Scott Whitney:

Yeah. Just before we move on to next one, I definitely think conversations are the way forward. And I think it's, you know, it's twofold. It's not just someone who's able bodied responsibility to have the conversations. It's also people who are disabled. The more we have conversation, and you know, I, the question I get asked most is about language. What's the correct language to use? For? For someone who's autistic? Is it a person with autism? Or is it an autistic person? I can't answer that question. Yeah. But if someone said to me, am I a wheelchair user? Am I a person in a wheelchair? Or am I on a wheelchair? I really don't know what the answer is. Because I haven't been a wheelchair user all my life. I, I and I really think, to me, it's more whether someone says says it with the right intent and the right meaning. So someone says something that I feel shouldn't have been said, but they say it with the best intention. Yeah, i'll just educate them and say, Look, for me, the reason why I would prefer you to use this phrase, instead of this phrase, is purely because of this. But I would have a conversation, and then I will build on that conversation. And I think, you know, that's the that's really the key. And, you know, if we look at how society affects disability, that's more conversation will mean that, that it will, it will sort of come in play a bit better.

Don Armand:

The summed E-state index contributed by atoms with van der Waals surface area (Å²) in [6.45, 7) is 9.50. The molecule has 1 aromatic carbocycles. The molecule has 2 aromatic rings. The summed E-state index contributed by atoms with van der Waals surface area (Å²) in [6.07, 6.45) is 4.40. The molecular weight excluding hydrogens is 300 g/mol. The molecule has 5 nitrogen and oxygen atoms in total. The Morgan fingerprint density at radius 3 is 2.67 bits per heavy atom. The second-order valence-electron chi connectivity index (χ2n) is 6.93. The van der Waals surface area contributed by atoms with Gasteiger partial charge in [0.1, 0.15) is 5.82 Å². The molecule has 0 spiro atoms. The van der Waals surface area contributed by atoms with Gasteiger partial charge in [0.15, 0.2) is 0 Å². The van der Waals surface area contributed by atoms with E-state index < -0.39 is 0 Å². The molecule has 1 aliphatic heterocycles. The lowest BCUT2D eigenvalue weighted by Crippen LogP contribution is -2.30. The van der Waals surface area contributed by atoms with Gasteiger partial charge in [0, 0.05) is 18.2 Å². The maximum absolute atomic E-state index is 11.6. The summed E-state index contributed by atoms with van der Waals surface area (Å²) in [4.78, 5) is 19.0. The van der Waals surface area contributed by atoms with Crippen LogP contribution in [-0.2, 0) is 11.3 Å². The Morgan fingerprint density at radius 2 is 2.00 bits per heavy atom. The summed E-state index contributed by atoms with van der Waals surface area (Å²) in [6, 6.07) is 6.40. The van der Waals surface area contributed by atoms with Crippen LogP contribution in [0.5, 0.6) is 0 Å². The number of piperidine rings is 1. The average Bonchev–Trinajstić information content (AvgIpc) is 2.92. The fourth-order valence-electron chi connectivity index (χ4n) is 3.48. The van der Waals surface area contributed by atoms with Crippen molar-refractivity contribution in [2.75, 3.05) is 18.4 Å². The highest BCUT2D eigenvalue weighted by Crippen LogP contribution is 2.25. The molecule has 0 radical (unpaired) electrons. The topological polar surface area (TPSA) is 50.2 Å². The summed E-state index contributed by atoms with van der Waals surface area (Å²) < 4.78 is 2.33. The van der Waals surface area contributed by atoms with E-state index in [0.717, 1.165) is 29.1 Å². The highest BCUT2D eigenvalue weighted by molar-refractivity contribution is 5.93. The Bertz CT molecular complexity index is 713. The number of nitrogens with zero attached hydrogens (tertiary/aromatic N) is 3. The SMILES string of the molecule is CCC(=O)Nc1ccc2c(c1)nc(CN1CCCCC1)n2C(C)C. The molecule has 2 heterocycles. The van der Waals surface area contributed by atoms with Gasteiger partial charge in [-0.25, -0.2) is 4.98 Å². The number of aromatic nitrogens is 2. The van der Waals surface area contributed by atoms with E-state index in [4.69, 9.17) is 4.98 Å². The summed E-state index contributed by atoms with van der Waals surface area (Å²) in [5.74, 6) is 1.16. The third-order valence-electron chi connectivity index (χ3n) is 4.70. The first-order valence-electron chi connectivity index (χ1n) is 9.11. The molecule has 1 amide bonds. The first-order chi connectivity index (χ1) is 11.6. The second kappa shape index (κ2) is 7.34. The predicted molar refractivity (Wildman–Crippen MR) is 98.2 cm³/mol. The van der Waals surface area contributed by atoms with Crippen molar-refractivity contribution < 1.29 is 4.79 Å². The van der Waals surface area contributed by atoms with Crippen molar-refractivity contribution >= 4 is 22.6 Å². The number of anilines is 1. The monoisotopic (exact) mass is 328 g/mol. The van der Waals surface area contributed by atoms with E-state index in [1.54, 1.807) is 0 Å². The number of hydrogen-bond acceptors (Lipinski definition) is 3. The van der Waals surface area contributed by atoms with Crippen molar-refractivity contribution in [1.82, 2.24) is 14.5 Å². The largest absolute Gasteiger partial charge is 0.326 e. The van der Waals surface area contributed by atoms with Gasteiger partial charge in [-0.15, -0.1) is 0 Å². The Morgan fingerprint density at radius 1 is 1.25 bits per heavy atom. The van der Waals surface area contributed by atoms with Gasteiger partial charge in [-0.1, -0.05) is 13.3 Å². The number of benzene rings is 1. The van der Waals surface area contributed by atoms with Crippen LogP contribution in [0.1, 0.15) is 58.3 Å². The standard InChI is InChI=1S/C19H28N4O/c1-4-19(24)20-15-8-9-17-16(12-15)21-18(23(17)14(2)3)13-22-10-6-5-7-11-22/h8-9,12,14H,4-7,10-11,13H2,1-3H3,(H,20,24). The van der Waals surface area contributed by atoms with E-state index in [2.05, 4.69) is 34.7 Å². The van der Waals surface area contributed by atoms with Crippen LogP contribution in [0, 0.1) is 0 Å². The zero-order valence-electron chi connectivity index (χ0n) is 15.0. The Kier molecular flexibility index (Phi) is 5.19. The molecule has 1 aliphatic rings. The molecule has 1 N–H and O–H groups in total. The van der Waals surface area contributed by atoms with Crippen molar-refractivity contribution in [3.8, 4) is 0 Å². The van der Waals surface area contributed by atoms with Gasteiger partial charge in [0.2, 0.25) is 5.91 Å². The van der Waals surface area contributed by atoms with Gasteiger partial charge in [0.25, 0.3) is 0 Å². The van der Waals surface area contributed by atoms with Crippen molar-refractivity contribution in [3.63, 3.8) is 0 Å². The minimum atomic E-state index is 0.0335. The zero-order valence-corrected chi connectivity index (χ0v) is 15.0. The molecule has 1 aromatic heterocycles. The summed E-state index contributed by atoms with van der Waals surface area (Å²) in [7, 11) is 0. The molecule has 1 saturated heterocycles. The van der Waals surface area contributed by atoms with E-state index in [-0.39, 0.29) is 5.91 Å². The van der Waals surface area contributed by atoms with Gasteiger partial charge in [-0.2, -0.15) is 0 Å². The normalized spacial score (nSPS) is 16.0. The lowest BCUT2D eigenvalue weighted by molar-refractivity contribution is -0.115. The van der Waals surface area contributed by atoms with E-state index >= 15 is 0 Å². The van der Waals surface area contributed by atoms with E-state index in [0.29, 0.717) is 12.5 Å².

Yeah. I mean, I definitely, I definitely think it's not a one sided thing that needs to, there's not one side that needs to work on. It's both. It's, it's very intimidating, I would say, from what I've, you know, I'm new to the scenes I came on on this podcast, was no personal reasons for wanting to make sure everyone understands, I've, I've come here to learn. And I do reading through some of the comments. I'm like, they say, I don't want to be talked to like this, and I don't, but then someone else that's on that will say, I don't mind people talk to you. So it then becomes real, really intimidating to be able to create rapport for someone, say, I feel like I've got a good sense of how to sit and listen and make sure that I'm not saying anything that comes across the wrong way. And if I do, I'm immediately on, I hope that's okay, say I'm trying to learn. But there are people in society that aren't as thoughtful as that, who don't necessarily have any bad intentions, but will immediately be made to be a eyes, he's not really thinking about me where actually, he just doesn't know how to think about you. Yeah, and so it's about, like you said, is, you haven't been in a wheelchair long enough to know what you do, and you don't like, but actually what matters is people addressing you can have the conversation, and then you can go forward from there. But I imagine that there are some people in an able, able society or for correct me for not using the correct term there, that will go actually, I don't want to go down that route at all. Because whenever I see it happening, it just ends up with someone being offended and actually don't offend anyone, I'm just going to try and avoid as much as possible was actually that's not what you want. You want to be able to have discussions that don't lead to an emotional backlash from either side, you just want to go right, that says, if we say something, I'm going to do what I'm going to ensure that I don't get offended, but I'm actually going to learn from you and you're gonna learn from me. And people will leave a conversation like you said, educated and together and connected. And I think that's that's got to be the key to being able to address a lot of the comments and a lot of the challenges and a lot of the you know, the organization's and society societal, you know, expectations on each other. And I think when we start with that, it's as simple. It's not simple. It's a, it's an it's a start that everyone can understand. If you're not, I mean, and go from there. And if we all try to go from there, I think I think we'd make it would make some good headway.